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Gas Information Sheet 52: Type B appliance energy efficiency opportunities

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This gas information sheet provides information about Type B gas appliance energy efficiency opportunities for consumers, as well as during specification, installation, and commissioning.

Why is energy efficiency important?

One of Energy Safe Victoria’s (ESV) key objectives is to promote gas installation and gas appliance energy efficiency awareness. The main drivers for improved energy efficiency include:

  • reducing operating costs
  • lowering environmental impacts (for example, from greenhouse and toxic gas emissions)
  • developing marketing opportunities (for example, an improved National Australian Built Environment Rating System (NABERS) rating for commercial buildings has been shown to lead to increased property prices and lease demand).

When specifying, installing, or optimising Type B gas appliances and processes, always consider seeking expert advice to ensure the most energy efficient outcome.

Improving Type B gas appliance energy efficiency for consumers and end users

A higher efficiency Type B gas appliance means less gas input for the same heat output. Methods and techniques for improving Type B appliance efficiency (and associated processes) include:

  • reducing process heat losses
  • reducing commercial building heat demand
  • reducing industrial process heat demand
  • regular maintenance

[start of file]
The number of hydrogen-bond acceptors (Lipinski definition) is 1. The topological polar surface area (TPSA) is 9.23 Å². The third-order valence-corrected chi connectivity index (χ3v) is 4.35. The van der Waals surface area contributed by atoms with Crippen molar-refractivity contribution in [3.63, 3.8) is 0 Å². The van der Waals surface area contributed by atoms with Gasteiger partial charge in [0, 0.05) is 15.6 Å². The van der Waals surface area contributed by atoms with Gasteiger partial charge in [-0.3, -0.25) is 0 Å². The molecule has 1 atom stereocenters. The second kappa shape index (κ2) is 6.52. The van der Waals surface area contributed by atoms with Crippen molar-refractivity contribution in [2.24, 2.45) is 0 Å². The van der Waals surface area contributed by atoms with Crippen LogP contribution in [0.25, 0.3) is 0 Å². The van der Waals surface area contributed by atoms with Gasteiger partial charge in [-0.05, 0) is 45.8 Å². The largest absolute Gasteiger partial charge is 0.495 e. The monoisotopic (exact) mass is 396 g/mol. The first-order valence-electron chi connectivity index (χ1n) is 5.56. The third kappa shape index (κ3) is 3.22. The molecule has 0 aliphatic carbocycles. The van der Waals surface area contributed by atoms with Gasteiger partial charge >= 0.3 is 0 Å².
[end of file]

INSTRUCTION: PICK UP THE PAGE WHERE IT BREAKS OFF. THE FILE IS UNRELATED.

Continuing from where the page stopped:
• ongoing monitoring.

Reducing process ­heat losses

Opportunities to reduce process heat loss include:

  • insulation, which involves:
    • hot water pipes (losses from well-maintained pipework are estimated to be approximately 1.5% of a commercial office building system’s capacity)
    • steam pipes (uninsulated steam pipes lose a lot of heat, which increases the amount of condensate in the steam and reduces heat transfer efficiency – with an ambient temperature of 15°C, an uninsulated 100 metre run of 50 millimetre pipe carrying steam at 10 bar can condense approximately 180 kg/h of steam through heat loss)
    • spray booths, vats, kilns, and building fabric
  • isolating standby lag boilers from water flow by using automatically actuated valves (heat losses from standby boilers are typically 5-10% of the total system heat every hour) – see Example 1
  • minimising heating process temperatures (where possible) to reduce radiant losses
  • applying time clocks to circulation pumps (for example, domestic hot water (DHW) reticulation in a commercial building) to reduce heat losses from pipes when heat is not required.

Example 1 – installations with multiple boilers (for redundancy)

Project: reduce losses by isolating standby boilers
Average heat load: 500 kilowatt (kW), leaving temperature = 60°C
Natural gas unit cost:

$9/Gigajoule (GJ)

 

Upgrade scope: Install automatic isolation valve on standby boiler (5% benefit)
Benefit to operational cost = $7,100 per year
Capital cost = $5,000
Simple payback = <1 year
Reduction in greenhouse gas emissions = 440 tonnes CO2-equivalent per year

Reducing commercial building heat demand

Opportunities for reducing heat demand include:

  • introducing a dead band between heating and cooling temperature set points for space heating to reduce heating and cooling system conflict (which reduces both heating and cooling energy requirements)
  • reducing hot water supply temperature set points (for example, 60°C for DHW)
  • introducing temperature resets for the hot water supply (a Heating Hot Water (HHW) loop, for example, with a reset temperature between 50°C-80°C as demand increases)
  • introducing ambient temperature lockouts to prevent the heating plant from running when not required
  • reducing air infiltration.

Reducing industrial process heat demand

Using lower temperature (liquid) solutions in industrial processes is another way of reducing heat demand. For example, new chemicals may be available for commercial laundries to run their washing cycles at lower temperatures.

Regular maintenance

Regular maintenance is essential for efficient Type B appliance operation. A typical maintenance regime includes the following considerations: